Using nuclear weapons doesn't mean that you explode them on your enemies.
It's a bit like armed robbery. Even if you didn't pull the trigger, you still used a gun to rob the bank (or whatever) *1.

In that sense North Korea has used its nuclear weapons. You could have speculated that North Korea could be invaded 1 or 2 years ago. Today that is no longer a possibility. Countries with nuclear weapons do not get invaded. Period.

Whether Kim is crazy is not that relevant; any leader has about the same strategy. It's called MAD (Mutually Assured Destruction), meaning: how ever strong you are, how ever sneaky you can attack me, I have the will, the capability and enough time to shoot back, then we both die. In no way does North Korea have the intention to explode nuclear weapons as a first strike. Whomever tells you something different is not trying to inform you, they are trying to disinform you.

Would they really launch nuclear weapons, if they got invaded, knowing they would be vaporized one hour later? I think the answer is yes. Today we know how close the Cuban missile crisis came to Armageddon (very very close). The Cuban leaders were ready to launch all their missiles at U.S. cities, the second an American invasion would start. Notice, they could have destroyed up to (about) 200 American cities. I think any leader of any country with nuclear weapons would react identically.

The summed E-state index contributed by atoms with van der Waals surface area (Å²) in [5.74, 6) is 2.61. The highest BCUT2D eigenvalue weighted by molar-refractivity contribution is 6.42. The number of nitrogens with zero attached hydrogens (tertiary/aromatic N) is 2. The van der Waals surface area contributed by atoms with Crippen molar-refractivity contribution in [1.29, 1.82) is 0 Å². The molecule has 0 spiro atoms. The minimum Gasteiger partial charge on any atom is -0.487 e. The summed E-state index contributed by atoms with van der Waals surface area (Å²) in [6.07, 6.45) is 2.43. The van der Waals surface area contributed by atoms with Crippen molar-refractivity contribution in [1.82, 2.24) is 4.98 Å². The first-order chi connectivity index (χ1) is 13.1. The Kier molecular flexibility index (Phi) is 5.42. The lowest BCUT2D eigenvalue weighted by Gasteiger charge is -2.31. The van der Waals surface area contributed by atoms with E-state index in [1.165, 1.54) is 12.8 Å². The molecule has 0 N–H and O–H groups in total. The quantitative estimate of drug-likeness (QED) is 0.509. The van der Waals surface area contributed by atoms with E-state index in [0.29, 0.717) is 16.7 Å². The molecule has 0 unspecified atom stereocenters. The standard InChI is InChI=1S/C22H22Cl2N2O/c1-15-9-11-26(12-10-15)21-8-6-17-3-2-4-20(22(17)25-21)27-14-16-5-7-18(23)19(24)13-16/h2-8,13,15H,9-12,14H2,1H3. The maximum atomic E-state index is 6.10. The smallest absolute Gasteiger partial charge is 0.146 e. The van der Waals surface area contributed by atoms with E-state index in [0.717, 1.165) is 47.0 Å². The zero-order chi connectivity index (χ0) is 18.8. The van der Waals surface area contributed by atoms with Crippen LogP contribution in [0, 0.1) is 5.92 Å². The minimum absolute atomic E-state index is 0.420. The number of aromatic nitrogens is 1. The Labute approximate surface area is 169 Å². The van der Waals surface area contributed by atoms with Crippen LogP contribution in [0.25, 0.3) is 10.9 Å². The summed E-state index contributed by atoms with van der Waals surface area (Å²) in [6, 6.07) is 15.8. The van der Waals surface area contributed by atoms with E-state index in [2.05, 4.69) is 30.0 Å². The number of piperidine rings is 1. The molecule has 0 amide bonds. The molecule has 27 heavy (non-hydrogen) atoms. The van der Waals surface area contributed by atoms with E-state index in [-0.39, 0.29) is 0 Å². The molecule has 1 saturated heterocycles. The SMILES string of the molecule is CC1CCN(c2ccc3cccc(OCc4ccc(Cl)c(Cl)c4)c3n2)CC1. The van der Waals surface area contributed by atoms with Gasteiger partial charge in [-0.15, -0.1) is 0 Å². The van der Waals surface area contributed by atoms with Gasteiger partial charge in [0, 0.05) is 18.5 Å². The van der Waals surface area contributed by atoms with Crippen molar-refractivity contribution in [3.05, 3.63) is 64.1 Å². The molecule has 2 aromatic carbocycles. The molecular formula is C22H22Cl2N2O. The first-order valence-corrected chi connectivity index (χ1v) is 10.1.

*1: I stole this example from Noam Chomsky


Kim Jong-un is not crazy on the scale of "will launch nuclear weapons randomly for no reason". He is crazy on the level of

  1. Will sell weapons of mass destruction to countries that will use them on their own populace and which might allow them to fall into the hands of rebels who are also terrorists. E.g. Syria and Iran.

  2. Will use nuclear weapons to extort concessions from other countries. His father did it in the past; he's doing it currently by shooting inter-continental ballistic missiles (ICBMs) past Japan and towards the United States; presumably he'll do it in the future in some fashion.

  3. Will use nuclear weapons to protect himself from the consequences of other actions, like its international arms sales.

  4. Note how North Korea (citation) claims to be the legitimate government of the Korean peninsula. So when they say that they will only use missiles to protect their territorial integrity, remember that from their perspective the US and other countries are already violating their territorial integrity.

Someone might point out that countries were less worried about Pakistan with nuclear weapons. That's true, but it's part of the problem now. Because North Korea bought some of its technology from Pakistan. To whom will Pakistan and North Korea sell technology next? Iran? Syria? Iraq? And who will get nuclear weapons from those countries? Al-qaida? Daesh?

Or he's sane and doing all those things through cold hard calculation. It doesn't really matter. Perhaps he is crazy like a fox. But if so, then it is even more important to set up the incentives properly. Because if it is rational for Kim to get nuclear weapons, then it is rational for every dictator. And not so coincidentally, there is someone willing to sell to dictators who will soon have saleable nuclear missiles (if he doesn't already).